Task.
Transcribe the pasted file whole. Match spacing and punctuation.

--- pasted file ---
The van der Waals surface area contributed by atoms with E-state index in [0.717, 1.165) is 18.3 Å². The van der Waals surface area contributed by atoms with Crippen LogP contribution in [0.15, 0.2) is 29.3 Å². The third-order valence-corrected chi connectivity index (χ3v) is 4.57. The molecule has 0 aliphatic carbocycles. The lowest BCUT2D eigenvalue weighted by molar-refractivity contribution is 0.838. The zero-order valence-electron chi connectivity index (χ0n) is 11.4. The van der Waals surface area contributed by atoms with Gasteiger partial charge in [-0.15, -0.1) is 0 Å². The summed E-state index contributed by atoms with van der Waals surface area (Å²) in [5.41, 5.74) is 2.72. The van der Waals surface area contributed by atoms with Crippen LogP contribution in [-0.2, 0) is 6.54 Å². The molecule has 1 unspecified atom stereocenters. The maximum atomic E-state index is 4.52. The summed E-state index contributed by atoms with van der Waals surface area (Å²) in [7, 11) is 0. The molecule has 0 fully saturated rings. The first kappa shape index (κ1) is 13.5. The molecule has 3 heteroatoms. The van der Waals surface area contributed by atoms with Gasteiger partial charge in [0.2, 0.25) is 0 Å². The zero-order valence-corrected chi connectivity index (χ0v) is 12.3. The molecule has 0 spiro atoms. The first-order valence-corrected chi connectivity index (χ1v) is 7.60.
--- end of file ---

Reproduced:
The van der Waals surface area contributed by atoms with E-state index in [0.717, 1.165) is 18.3 Å². The van der Waals surface area contributed by atoms with Crippen LogP contribution in [0.15, 0.2) is 29.3 Å². The third-order valence-corrected chi connectivity index (χ3v) is 4.57. The molecule has 0 aliphatic carbocycles. The lowest BCUT2D eigenvalue weighted by molar-refractivity contribution is 0.838. The zero-order valence-electron chi connectivity index (χ0n) is 11.4. The van der Waals surface area contributed by atoms with Gasteiger partial charge in [-0.15, -0.1) is 0 Å². The summed E-state index contributed by atoms with van der Waals surface area (Å²) in [5.41, 5.74) is 2.72. The van der Waals surface area contributed by atoms with Crippen LogP contribution in [-0.2, 0) is 6.54 Å². The molecule has 1 unspecified atom stereocenters. The maximum atomic E-state index is 4.52. The summed E-state index contributed by atoms with van der Waals surface area (Å²) in [7, 11) is 0. The molecule has 0 fully saturated rings. The first kappa shape index (κ1) is 13.5. The molecule has 3 heteroatoms. The van der Waals surface area contributed by atoms with Gasteiger partial charge in [0.2, 0.25) is 0 Å². The zero-order valence-corrected chi connectivity index (χ0v) is 12.3. The molecule has 0 spiro atoms. The first-order valence-corrected chi connectivity index (χ1v) is 7.60.